Chapter 7 bankruptcy can provide debt relief and protect certain property belonging to the filing party at the same time. Although bankruptcies in one part of New York recently hit a low, Chapter 7 bankruptcies continue to be the majority of filings in the area. The recent bankruptcy filings number is the lowest number since 2005. Bankruptcy numbers throughout the country have declined since 2009. Several factors contribute to the decline. Some of those factors include consumer reluctance to take on new debt and consumers eliminating existing debt.
For those who continue to struggle with debt, different options may be available to consider. One option to consider is consumer bankruptcy through a Chapter 7 bankruptcy filing. Chapter 7 bankruptcy allows those who qualify to liquidate debt to repay creditors and enjoy debt relief. Filing for liquidation bankruptcy, as Chapter 7 bankruptcy is sometimes known, may make some individuals considering bankruptcy and struggling with debt uneasy.
This should not necessarily be the case because individuals filing for bankruptcy are not expected to begin entirely anew after a bankruptcy proceeding; as such, certain assets are protected and are considered exempted from the bankruptcy process. Typically, there are both state exemptions and federal exemptions a party may use to protect certain property from the liquidation process. Bankruptcy exemptions such as a jewelry exemption, car exemption of homestead exemption may relieve potential anxiety a filing party may feel. Exemptions such as the homestead exemption and car exemption can protect a certain amount of equity in a home or value built up in a vehicle. Exemptions, however, are subject to maximum values but wild card exemptions may be available for property that exceeds allowable value for an exemption category.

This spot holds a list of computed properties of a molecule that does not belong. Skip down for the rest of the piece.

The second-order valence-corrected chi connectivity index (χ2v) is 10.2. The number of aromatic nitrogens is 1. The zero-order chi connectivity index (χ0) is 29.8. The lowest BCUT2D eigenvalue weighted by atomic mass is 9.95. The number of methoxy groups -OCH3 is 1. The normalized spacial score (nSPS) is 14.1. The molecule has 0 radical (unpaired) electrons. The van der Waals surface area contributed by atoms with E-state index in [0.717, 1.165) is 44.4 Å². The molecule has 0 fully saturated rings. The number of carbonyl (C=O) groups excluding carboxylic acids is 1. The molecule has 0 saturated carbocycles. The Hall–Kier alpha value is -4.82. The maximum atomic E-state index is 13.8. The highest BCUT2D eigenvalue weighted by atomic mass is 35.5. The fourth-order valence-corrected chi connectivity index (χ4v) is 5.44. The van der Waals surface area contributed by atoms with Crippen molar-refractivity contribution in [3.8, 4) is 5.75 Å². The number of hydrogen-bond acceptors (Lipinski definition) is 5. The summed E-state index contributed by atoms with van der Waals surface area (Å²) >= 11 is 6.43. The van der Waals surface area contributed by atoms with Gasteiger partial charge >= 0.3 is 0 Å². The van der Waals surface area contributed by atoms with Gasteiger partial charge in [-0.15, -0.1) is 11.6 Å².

Because there are rules and requirements to follow to both file for Chapter 7 bankruptcy and correctly apply bankruptcy exemptions to protect certain property belonging to the filing party, it is important to understand the bankruptcy process. A keen knowledge of the process may better allow the filing party to enjoy a debt-free future.
Source: Buffalo Business First, "WNY bankruptcies at lowest in decade," Allissa Kline, July 1, 2014